While we do not know the exact number of free-roaming community cats (formerly called “feral cats”) in the United States, almost every area has their fair share of them. Whether these cats are abandoned house pets or the unsocialized offspring of those house pets, without human help their numbers escalate quickly. The 1990s ushered in a new proactive way to help the cats and the community: Trap-Neuter-Return. From rural housing complexes to urban public enclaves, elected officials and homeowners’ associations from coast to coast are embracing TNR. In honor of National Feral Cat Day today (October 16) — which Alley Cat Allies has expanded to Global Cat Day — we contacted the experts to find out the best ways to talk to officials about implementing a TNR program near you.
The non-fluffy facts about TNR legislation
Lawyer by trade and cat advocate by choice, Bryan Kortis, National Programs Director of Neighborhood Cats, says, “The most important aspect of addressing your local government is to relate to the interests of those officials. They’re most concerned about health and safety issues, not animal welfare.”
Here are the top three talking points about TNR legislation from Kortis:
- First, identify the issues. Community cats are an animal control and a public health issue. Impounding and euthanizing cats is expensive. Nuisance complaint calls are costly. Controlling rabies, disease and parasites is the town’s job. Community cats may not be at the forefront of any area’s concerns, but, if left unfettered, they could become a major problem.
- Next, talk about all the solutions but TNR. Feeding bans don’t work. You can’t ban free-roaming cats. Trap and euthanize methods are proven ineffective; it’s expensive and no one cooperates with you. Spell out how the areas get repopulated by other cats when cats are removed (the vacuum effect).
- Lastly, talk about TNR. The only sustainable solution to a burgeoning cat population is TNR. Clearly lay out the facts. It saves money, as most of the workforce is volunteer. If you sterilize enough cats, the attrition rate will substantially decrease the population over time.
And remember: “Don’t present yourself as a cat lover,” Kortis says. “Look professional and know the topic well. TNR sounds counter-intuitive as a way to control cat population numbers, so getting the authorities on board rests on your ability to make them understand its merits from a health and safety perspective.”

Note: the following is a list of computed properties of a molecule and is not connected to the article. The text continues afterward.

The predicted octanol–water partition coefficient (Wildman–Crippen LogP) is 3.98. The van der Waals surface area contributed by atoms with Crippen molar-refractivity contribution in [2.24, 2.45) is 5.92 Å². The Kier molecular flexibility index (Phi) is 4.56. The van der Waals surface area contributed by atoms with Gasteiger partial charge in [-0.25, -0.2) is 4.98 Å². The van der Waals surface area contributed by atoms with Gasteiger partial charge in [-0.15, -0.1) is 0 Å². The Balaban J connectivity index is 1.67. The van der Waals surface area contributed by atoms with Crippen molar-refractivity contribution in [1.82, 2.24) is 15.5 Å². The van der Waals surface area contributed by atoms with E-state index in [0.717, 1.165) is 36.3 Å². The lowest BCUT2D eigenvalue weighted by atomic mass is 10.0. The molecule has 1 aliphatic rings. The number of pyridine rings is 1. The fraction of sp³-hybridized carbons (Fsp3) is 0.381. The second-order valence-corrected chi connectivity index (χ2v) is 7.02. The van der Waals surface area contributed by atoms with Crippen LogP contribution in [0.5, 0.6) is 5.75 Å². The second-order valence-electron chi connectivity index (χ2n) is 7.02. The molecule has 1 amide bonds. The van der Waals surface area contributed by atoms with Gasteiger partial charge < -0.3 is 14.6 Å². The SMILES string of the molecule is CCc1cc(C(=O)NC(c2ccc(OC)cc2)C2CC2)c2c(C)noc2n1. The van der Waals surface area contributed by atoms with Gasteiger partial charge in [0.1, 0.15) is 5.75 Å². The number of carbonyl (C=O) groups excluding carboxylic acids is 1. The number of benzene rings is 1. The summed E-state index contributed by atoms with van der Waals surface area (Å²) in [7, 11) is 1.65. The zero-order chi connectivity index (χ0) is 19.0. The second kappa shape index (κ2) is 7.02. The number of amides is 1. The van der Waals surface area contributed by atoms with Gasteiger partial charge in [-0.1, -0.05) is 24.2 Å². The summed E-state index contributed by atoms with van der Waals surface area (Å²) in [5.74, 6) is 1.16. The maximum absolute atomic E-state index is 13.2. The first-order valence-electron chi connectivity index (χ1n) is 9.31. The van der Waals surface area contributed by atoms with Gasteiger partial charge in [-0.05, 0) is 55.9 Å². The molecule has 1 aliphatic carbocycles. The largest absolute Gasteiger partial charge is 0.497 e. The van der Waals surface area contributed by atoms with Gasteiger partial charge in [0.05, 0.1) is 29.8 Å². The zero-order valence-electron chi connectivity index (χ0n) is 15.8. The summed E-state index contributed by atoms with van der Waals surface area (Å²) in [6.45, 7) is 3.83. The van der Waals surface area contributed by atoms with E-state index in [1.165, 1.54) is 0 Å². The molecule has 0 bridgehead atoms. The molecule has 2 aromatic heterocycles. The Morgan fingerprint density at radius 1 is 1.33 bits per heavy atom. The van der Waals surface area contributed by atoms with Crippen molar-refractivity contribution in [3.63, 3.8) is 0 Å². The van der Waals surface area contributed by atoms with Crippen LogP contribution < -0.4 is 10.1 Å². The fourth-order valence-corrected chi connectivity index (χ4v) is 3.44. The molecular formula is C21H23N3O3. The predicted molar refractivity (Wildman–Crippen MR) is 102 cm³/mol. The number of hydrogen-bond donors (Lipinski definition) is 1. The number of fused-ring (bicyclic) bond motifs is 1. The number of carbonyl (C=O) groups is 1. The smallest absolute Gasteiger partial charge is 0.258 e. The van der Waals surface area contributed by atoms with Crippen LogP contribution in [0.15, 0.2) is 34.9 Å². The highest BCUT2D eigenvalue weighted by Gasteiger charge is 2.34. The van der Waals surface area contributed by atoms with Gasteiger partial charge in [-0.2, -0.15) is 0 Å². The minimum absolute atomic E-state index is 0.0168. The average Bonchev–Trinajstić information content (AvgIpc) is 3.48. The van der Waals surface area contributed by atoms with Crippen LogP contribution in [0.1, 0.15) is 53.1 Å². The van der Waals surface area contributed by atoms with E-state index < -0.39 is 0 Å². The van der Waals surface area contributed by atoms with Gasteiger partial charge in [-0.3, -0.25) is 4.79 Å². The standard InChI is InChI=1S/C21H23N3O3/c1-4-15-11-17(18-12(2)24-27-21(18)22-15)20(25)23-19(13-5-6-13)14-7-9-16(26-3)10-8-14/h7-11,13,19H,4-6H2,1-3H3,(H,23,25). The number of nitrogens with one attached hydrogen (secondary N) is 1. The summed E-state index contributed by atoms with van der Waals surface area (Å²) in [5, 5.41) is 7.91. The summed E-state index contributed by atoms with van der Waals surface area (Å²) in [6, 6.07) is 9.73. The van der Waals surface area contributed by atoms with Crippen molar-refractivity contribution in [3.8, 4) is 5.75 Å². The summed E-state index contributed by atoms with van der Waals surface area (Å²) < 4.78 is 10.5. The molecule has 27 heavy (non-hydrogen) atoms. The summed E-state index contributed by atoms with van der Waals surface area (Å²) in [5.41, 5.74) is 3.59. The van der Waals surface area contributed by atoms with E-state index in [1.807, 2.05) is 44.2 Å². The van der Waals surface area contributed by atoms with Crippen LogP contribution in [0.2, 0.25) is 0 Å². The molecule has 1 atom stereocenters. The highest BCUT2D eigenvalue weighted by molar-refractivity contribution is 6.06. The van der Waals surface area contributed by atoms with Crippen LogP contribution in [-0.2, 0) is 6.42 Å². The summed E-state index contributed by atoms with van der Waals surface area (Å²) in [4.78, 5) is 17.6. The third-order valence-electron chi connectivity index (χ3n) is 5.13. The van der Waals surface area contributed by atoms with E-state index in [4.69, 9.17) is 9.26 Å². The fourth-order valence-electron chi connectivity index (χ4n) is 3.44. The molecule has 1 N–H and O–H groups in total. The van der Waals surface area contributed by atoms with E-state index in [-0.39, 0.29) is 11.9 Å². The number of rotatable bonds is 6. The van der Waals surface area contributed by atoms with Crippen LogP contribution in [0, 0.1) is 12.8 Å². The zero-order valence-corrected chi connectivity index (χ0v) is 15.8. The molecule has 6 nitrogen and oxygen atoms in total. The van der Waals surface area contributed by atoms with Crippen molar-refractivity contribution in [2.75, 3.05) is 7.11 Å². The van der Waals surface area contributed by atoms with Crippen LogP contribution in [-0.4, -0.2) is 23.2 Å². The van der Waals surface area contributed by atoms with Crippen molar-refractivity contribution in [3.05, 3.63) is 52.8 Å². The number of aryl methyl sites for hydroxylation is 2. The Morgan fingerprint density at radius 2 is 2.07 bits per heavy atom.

TNR is successful everywhere from city to rural communities
Kortis has been instrumental in getting TNR accepted in New York City since 2002, from Rikers Island to the Upper West Side and beyond. He cites the 2006 pro-TNR position statement from The Humane Society of the United States as helping inspire communities to change.
Suburbia is joining the TNR bandwagon, too! In 2016, The Town of Islip in New York implemented an official TNR program. Animal welfare advocates trying to save cats’ lives approached councilwoman Trish Bergin Weichbrodt. “We looked at the successes of other communities and saw that there were concerned citizens willing to donate substantial funds and time to the program,” she says. Bergin Weichbrodt believes the best part is that the program helps both parties: those who love cats and those who don’t. “Our complaint calls are way down, and it’s not a burden on our taxpayers.”
One community’s story with TNR legislation
St. George, Utah, resident Kris Neal, founder of One More Chance C.A.T.S., remembers first addressing her local city council. She looked professional and backed it up with a carefully crafted PowerPoint presentation. “Even though we left the City Council members scratching their heads and asking, ‘What? We need to keep them to get rid of them? You’re going to put them back?’ We were heard, we planted a seed and presented them with a solution.” St. George officially started a TNR program, and no cats have been euthanized in the shelter system for over a decade. And the City Council member most keen on taking a chance on TNR? He’s now the mayor of St. George!
Neal has also educated homeowners’ associations on TNR.
Ceciley Bachnik lives in a high-end housing complex in Saint George, Utah. In 2009, she noticed cats looking for food on her patio. “I learned our HOA Board had the groundskeeper trap and remove the cats, taking them to Animal Control, where they were killed,” Bachnik says. She reached out to Neal. “Together we made a proposal to the HOA to adopt TNR for a trial period.
Once the TNR program got accepted, Bachnik developed an action plan and a communications plan to inform the residents. How has it worked? “We’ve fixed over 50 cats, and residents volunteer to feed the cats daily. There have been no new kittens in the last five years! It’s a tremendous success.”
Being able to effectively educate your elected officials or HOA Board to the benefits of a TNR program helps not just the cats but the whole community. Knowing the facts gives every animal advocate the ability to be a champion of the solution-based, money saving and results-driven prospects of TNR.
Thumbnail: Photography ©BigDuckSix | Thinkstock.
This piece was originally published in 2017.
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